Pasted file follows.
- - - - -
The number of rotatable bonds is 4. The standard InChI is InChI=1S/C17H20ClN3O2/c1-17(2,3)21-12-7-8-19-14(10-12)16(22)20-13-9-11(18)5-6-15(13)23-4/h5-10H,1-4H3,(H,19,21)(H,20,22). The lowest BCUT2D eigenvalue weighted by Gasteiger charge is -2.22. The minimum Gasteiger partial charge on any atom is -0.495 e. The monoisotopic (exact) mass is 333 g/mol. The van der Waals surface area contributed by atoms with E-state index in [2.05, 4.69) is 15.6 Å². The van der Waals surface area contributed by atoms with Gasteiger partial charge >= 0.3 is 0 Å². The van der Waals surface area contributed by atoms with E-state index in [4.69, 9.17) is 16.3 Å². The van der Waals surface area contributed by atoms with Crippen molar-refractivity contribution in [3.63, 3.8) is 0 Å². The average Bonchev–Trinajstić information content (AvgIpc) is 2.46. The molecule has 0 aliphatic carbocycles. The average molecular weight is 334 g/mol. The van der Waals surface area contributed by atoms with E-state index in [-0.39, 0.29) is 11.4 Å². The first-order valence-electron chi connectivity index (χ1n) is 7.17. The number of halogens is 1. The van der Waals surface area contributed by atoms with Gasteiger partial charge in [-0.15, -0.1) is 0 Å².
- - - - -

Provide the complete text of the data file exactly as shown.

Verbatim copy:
The number of rotatable bonds is 4. The standard InChI is InChI=1S/C17H20ClN3O2/c1-17(2,3)21-12-7-8-19-14(10-12)16(22)20-13-9-11(18)5-6-15(13)23-4/h5-10H,1-4H3,(H,19,21)(H,20,22). The lowest BCUT2D eigenvalue weighted by Gasteiger charge is -2.22. The minimum Gasteiger partial charge on any atom is -0.495 e. The monoisotopic (exact) mass is 333 g/mol. The van der Waals surface area contributed by atoms with E-state index in [2.05, 4.69) is 15.6 Å². The van der Waals surface area contributed by atoms with Gasteiger partial charge >= 0.3 is 0 Å². The van der Waals surface area contributed by atoms with E-state index in [4.69, 9.17) is 16.3 Å². The van der Waals surface area contributed by atoms with Crippen molar-refractivity contribution in [3.63, 3.8) is 0 Å². The average Bonchev–Trinajstić information content (AvgIpc) is 2.46. The molecule has 0 aliphatic carbocycles. The average molecular weight is 334 g/mol. The van der Waals surface area contributed by atoms with E-state index in [-0.39, 0.29) is 11.4 Å². The first-order valence-electron chi connectivity index (χ1n) is 7.17. The number of halogens is 1. The van der Waals surface area contributed by atoms with Gasteiger partial charge in [-0.15, -0.1) is 0 Å².